Like to escape the discomfort and hassle of flying cattle-car coach/economy? Unless you’re very wealthy or an elite-level frequent flyer, your only practical approach is to use your frequent flyer miles for either an upgrade or a “free” premium seat. Buying a premium class ticket costs three to twenty times as much as buying the cheapest ticket, and all the other upgrade avenues—mile certificates and such—are available only to elite-level members or on expensive coach/economy tickets. That’s why so many of you view upgrading to first (domestic) or business (international) class as the “highest and best” use of your frequent flyer miles. And because upgrade awards generally require no more than about half the number of miles as a “free” seat in premium class, they allow you to stretch your miles further.
Unfortunately, most big airlines have been tightening up on frequent flyer upgrades (as well as on premium-seat awards). This situation apparently prompted a reader to ask:
“Is upgrading a cheap ticket still an attractive option?”
The short answer is, “Yes, but not as attractive as it once was.”
The Upgrade Scene
Originally, the process was very simple: You bought a cheap ticket, then had the frequent flyer program upgrade it, usually with no hassle. Now, however, the big airlines act as if they want to discourage ordinary coach/economy traveler from upgrading. They applied two main barriers:
- Many of them now limit upgrades to some of the more expensive coach/economy fares.
- More recently, they’re adding cash payments along with miles to upgrade.
Along with shrinking seat allocations, these rules have made upgrading both harder and more expensive than in earlier times. Still, you can do it.
Upgrading limits and costs
Here’s a rundown of the current upgrading situation on the five largest airlines, as illustrated by the three most popular awards routes: domestic (the lower 48 plus a few nearby points), Hawaii, and Europe. All mileage requirements are shown one-way, as applied to the least expensive upgradable coach/economy tickets; all apply to one-class upgrades (coach/economy to first class on two-class planes, coach/economy to business class on three-class planes):
American: Mileage needed, domestic: 15,000 miles plus $50; Hawaii 15,000 miles plus $150; Europe 25,000 miles plus $350. Upgrades apply to “most discount economy”; website does not allow fare search for lowest upgradable fare.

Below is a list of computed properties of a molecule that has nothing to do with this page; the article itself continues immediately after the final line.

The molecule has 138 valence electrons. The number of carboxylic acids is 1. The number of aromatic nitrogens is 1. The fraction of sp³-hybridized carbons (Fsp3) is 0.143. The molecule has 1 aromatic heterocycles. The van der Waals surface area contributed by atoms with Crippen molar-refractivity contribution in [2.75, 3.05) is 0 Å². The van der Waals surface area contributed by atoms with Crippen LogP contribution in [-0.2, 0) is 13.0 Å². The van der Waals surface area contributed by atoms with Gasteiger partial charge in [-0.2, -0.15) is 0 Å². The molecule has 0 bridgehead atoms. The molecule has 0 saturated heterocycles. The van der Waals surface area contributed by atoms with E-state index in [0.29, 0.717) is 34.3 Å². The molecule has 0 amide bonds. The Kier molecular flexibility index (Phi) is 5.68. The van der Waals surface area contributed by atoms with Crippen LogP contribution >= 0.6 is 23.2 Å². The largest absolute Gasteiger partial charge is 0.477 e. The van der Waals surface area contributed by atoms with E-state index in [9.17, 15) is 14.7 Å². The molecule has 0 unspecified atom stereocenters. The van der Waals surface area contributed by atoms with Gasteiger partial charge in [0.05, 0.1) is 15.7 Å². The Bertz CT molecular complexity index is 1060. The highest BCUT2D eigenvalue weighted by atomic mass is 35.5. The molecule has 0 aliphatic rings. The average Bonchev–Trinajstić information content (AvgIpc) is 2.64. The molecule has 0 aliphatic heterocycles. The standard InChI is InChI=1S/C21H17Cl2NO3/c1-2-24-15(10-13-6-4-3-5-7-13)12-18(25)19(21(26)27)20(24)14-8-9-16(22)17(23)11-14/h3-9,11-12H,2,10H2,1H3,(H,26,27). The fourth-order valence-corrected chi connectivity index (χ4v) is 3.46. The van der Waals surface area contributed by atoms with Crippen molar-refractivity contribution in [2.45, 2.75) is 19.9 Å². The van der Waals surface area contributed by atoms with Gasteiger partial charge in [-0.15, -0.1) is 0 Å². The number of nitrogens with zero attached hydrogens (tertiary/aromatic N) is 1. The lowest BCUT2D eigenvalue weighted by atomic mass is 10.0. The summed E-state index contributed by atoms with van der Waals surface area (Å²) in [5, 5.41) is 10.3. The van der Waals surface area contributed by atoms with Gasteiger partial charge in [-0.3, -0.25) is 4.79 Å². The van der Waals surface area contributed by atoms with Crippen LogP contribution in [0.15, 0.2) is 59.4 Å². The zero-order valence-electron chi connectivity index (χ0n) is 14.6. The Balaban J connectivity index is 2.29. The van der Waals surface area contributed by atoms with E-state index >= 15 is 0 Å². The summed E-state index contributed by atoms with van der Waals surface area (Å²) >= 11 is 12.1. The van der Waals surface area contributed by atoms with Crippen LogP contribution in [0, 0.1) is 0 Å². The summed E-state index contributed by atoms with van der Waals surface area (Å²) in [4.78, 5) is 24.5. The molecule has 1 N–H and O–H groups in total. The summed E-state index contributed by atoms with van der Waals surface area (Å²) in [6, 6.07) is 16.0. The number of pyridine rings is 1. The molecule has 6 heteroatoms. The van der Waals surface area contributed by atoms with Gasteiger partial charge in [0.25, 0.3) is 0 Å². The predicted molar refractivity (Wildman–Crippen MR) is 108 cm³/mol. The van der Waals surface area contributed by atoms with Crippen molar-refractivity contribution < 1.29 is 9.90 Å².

Continental: Mileage needed, domestic: 15,000 miles plus $50 on Q/U/V/G fares, $100 on W/E/S/ fares, and $150 on T/N/L fares; Hawaii 17,500 miles plus $250 on B fares, $350 on H/K fares, $400 on Q/U fares, $450 on V/G fares, and $500 on others; Europe 20,000 miles plus $250 on B fares, $350 on H/K fares, $400 on Q/U fares, $450 on V/G fares, and $500 on others. Website permits fare search by individual category.
Delta: Mileage needed, domestic 10,000: Hawaii, 15,000 miles; Europe, 25,000 miles; applies only to “select” economy fares, not specified; website permits search by fare category but not for minimum upgradable fare.
Northwest: Mileage needed, domestic, Hawaii 15,000 : Hawaii, 17.500 miles; Europe, 30,000 miles; applies only to “select” economy fares, not specified; website permits search by fare category but not for minimum upgradable fare. Presumably, the Delta and Northwest award schedules will be rationalized in the near future.
United: Mileage needed, domestic or Hawaii 15,000 on M/H/Q/V/W/S/K/L/T fares; Europe, 30,000 miles on M/H fares only; website allows fare search to upgradable fares.
US Airways: Mileage needed, domestic, 15,000; Hawaii, 17,500; Europe 30,000 miles, available only with base fares of at least $1400 round-trip or $700 one-way.
Using some combination of limited qualifying fares and additional payments, these airlines have effectively raised the cost of upgrading from the ticket you might usually buy.
As usual with such matters, seats are limited and may not be available on all flights.
Booking the upgrade
Apparently, the big lines seem to have concluded that most of you believe upgrades are a “nice” feature, when available, but not a requirement. Thus, the standard approach is to have you first make a firm booking and buy your ticket on your preferred flight—most likely nonrefundable—then check to see if an upgrade is available. Presumably, if you find the flight you selected has no upgrade seat, you’re supposed to shrug your shoulders, sigh “kismet,” and accept your fate in the cattle car.
Obviously that system doesn’t work very well if you don’t want to buy a nonrefundable ticket on any flight until you’re certain of getting the upgrade. As far as I can tell, Continental is the only airline that allows such a conditional search online; on all the others, your only option is to call the reservations center and have the agent confirm both the base-fare seat and the upgrade before you buy the ticket. You’ll have to pay the phone-reservation charge, but that’s usually modest.
I can’t see any reason why all the big lines don’t make it easy to do a combined fare and upgrade search online. But asking “why” about any airline matter is usually leads just to frustration.
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